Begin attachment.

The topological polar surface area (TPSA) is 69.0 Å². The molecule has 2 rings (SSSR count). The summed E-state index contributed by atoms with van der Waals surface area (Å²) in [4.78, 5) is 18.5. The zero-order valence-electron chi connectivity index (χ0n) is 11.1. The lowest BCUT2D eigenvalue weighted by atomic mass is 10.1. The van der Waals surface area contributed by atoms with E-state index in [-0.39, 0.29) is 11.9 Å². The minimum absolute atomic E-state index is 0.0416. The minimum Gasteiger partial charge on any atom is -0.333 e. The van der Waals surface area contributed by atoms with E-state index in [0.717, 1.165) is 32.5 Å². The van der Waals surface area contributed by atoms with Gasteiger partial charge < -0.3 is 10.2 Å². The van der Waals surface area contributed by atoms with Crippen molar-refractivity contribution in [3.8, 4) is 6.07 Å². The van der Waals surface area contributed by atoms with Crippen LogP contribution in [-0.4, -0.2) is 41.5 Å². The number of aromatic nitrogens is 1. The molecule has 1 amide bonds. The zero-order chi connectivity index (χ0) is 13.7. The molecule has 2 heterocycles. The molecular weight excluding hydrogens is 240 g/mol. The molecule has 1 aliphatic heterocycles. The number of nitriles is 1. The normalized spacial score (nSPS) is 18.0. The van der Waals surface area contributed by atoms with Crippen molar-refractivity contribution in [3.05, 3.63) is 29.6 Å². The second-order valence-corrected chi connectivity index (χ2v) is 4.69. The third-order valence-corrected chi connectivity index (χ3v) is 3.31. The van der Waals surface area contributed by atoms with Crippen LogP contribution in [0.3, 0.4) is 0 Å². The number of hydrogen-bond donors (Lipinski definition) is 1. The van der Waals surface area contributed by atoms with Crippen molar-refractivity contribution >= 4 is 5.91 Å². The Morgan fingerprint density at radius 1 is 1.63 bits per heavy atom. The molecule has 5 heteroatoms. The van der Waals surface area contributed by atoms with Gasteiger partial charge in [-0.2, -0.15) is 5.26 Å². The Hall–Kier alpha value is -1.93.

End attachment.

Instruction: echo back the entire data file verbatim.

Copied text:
The topological polar surface area (TPSA) is 69.0 Å². The molecule has 2 rings (SSSR count). The summed E-state index contributed by atoms with van der Waals surface area (Å²) in [4.78, 5) is 18.5. The zero-order valence-electron chi connectivity index (χ0n) is 11.1. The lowest BCUT2D eigenvalue weighted by atomic mass is 10.1. The van der Waals surface area contributed by atoms with E-state index in [-0.39, 0.29) is 11.9 Å². The minimum absolute atomic E-state index is 0.0416. The minimum Gasteiger partial charge on any atom is -0.333 e. The van der Waals surface area contributed by atoms with E-state index in [0.717, 1.165) is 32.5 Å². The van der Waals surface area contributed by atoms with Gasteiger partial charge < -0.3 is 10.2 Å². The van der Waals surface area contributed by atoms with Crippen molar-refractivity contribution in [3.8, 4) is 6.07 Å². The van der Waals surface area contributed by atoms with Crippen LogP contribution in [-0.4, -0.2) is 41.5 Å². The number of aromatic nitrogens is 1. The molecule has 1 amide bonds. The zero-order chi connectivity index (χ0) is 13.7. The molecule has 2 heterocycles. The molecular weight excluding hydrogens is 240 g/mol. The molecule has 1 aliphatic heterocycles. The number of nitriles is 1. The normalized spacial score (nSPS) is 18.0. The van der Waals surface area contributed by atoms with Crippen molar-refractivity contribution in [3.05, 3.63) is 29.6 Å². The second-order valence-corrected chi connectivity index (χ2v) is 4.69. The third-order valence-corrected chi connectivity index (χ3v) is 3.31. The van der Waals surface area contributed by atoms with Crippen LogP contribution in [0.3, 0.4) is 0 Å². The number of hydrogen-bond donors (Lipinski definition) is 1. The van der Waals surface area contributed by atoms with Crippen molar-refractivity contribution >= 4 is 5.91 Å². The Morgan fingerprint density at radius 1 is 1.63 bits per heavy atom. The molecule has 5 heteroatoms. The van der Waals surface area contributed by atoms with Gasteiger partial charge in [-0.2, -0.15) is 5.26 Å². The Hall–Kier alpha value is -1.93.